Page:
if you have not yet figured it out, this is a blog about the portland timbers. when mags and i set out to write this blog we did so with the intent to inject a daily dose of opinion, humour, and fact into the daily conversation about a team we love. because we talk about football all the time we thought others might also desire to talk about football all the time. or even some of the time. or just a little bit more than they did before we came along. that is because we have a passion for the sport that surpasses anything but the passion we have for our marriages. we live football–we sleep well when our sides win, poorly when they lose, and think entirely too much of how this sport can change your life for the good, or for the worse. and we want others to feel something akin to what we feel for the timbers.
most supporters are not as fanatical as we are, yet they are receptive to the conversation and the ideas from which the conversation develops. but when you give them drama they assume the advancement of the conversation. yesterday, when i was made aware of allegations involving an unnamed, portland timbers player, rather than immediately disclosing through social media of what i had become aware, i chose to investigate. some media outlets have no concern running a sensationalized story without having checked the facts because it brings hits, views, followers, friends, money. those media outlets understand the simplest of concepts regarding people and market towards that concept: people like drama. unfortunately, drama is never positive. but that is not my practice.
there is a grave responsibility when dealing in the business of facts. facts change the landscape of lives forever, especially when they are used by solicitous and reckless individuals concerned only with the production of responses. reported incorrectly, facts destroy. mark twain, who was once a newspaper man, flippantly suggested that in order to sell a story you should get your facts first and then distort them as you like. if a reporter wanted to attract readership all that would be required is to introduce a little hyperbole to controversy and the equation would be fulfilled.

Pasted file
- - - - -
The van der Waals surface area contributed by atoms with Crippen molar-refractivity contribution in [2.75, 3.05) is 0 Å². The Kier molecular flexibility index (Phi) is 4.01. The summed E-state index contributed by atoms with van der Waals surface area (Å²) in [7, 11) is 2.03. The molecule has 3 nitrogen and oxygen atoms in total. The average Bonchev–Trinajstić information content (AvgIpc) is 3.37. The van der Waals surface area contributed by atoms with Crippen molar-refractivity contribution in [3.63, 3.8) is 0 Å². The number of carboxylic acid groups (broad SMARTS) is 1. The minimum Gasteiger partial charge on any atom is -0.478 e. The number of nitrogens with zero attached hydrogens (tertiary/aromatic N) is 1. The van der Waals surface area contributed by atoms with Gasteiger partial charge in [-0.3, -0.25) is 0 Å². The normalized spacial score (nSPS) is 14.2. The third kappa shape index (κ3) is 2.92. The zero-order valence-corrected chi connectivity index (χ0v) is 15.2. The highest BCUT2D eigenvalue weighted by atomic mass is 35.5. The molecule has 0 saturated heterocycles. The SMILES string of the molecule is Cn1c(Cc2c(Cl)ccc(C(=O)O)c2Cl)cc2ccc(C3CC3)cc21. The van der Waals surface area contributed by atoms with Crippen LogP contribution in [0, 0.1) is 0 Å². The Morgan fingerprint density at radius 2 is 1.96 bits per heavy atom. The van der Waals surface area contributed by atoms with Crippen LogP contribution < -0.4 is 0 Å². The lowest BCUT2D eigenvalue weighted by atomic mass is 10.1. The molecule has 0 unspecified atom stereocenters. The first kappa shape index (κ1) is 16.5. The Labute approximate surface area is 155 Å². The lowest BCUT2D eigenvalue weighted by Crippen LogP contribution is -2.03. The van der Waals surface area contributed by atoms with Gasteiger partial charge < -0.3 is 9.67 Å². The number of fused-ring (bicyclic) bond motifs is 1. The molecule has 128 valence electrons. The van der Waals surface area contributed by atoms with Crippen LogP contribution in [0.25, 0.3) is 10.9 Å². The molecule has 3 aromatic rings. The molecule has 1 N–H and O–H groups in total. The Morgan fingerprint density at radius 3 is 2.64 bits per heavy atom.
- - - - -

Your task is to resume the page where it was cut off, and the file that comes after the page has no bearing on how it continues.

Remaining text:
but being the type of person who holds the belief that facts are sacred, i am also bound to an imperative obligation to ensure those facts are secured before reporting them. sources are witnesses, firsthand or secondhand, who have information that has been verified. they are rather easy to speak with, all you have to do is pick up a phone and call. i did that and i confirmed that allegations were made that a timbers player had committed a rape, that those allegations were investigated, that neither the police nor the prosecuting attorney believed the allegations were founded in truth, and that charges were not to be filed.
determined through a couple phone calls that authorities believed nothing criminal had occurred, i felt that nothing worth reporting had occurred. and so myself and the others involved in the investigation of the facts sat on the story. and i would still be sitting on the story had the furor not developed over the sensationalized reporting by local media outlets. this is not football. this is not the portland timbers. and whether or not something happened in a bedroom between consenting adults, that is not for us to be concerned about, and certainly not something we should be discussing 3 days after a road win against the best team in the eastern division of major league soccer.
but we are. and i am. because some news agency wanted to report something that, at this moment, is purely conjecture, not fact. shunning their responsibility of objectivity, that hack journalist likely subscribes to neitzsche’s belief that there are no facts, only interpretations and feels justified that his interpretation of some police blotter is sufficient explanation of the facts for his uneducated audience. and that is wrong, because all that was required to avert this drama was to make those phone calls to kansas city, missouri, ask a few questions, listen to the answers, follow up those answers with a few more questions, say thank you, and then say good bye. which is what i would like to say to this drama–good bye.
there are far too many good things surrounding the timbers to be fixated on drama. how often do we read jimmy neilsen say that the wizards did not have an answer for the game played by the timbers? he said that, and he said that because the timbers were that good. look, here it is:
We’ve been begging for teams to come here and come at us. They did, and we didn’t have an answer for it.
those words are facts–they are a firsthand observation and description of how well the timbers played on saturday night. but today people do not care about that or firsthand observations, they care about something else that, even in an article written by one of the more maligned timbers reporters, is declared unfounded and described as something that “doesn’t meet the bar.” but still, like opportunistic media-vultures, people want to comment about a situation without knowing anything about it. i did the investigation and i did not want to comment on something i believe strongly in because i did not believe the evidence was worthy of any comment.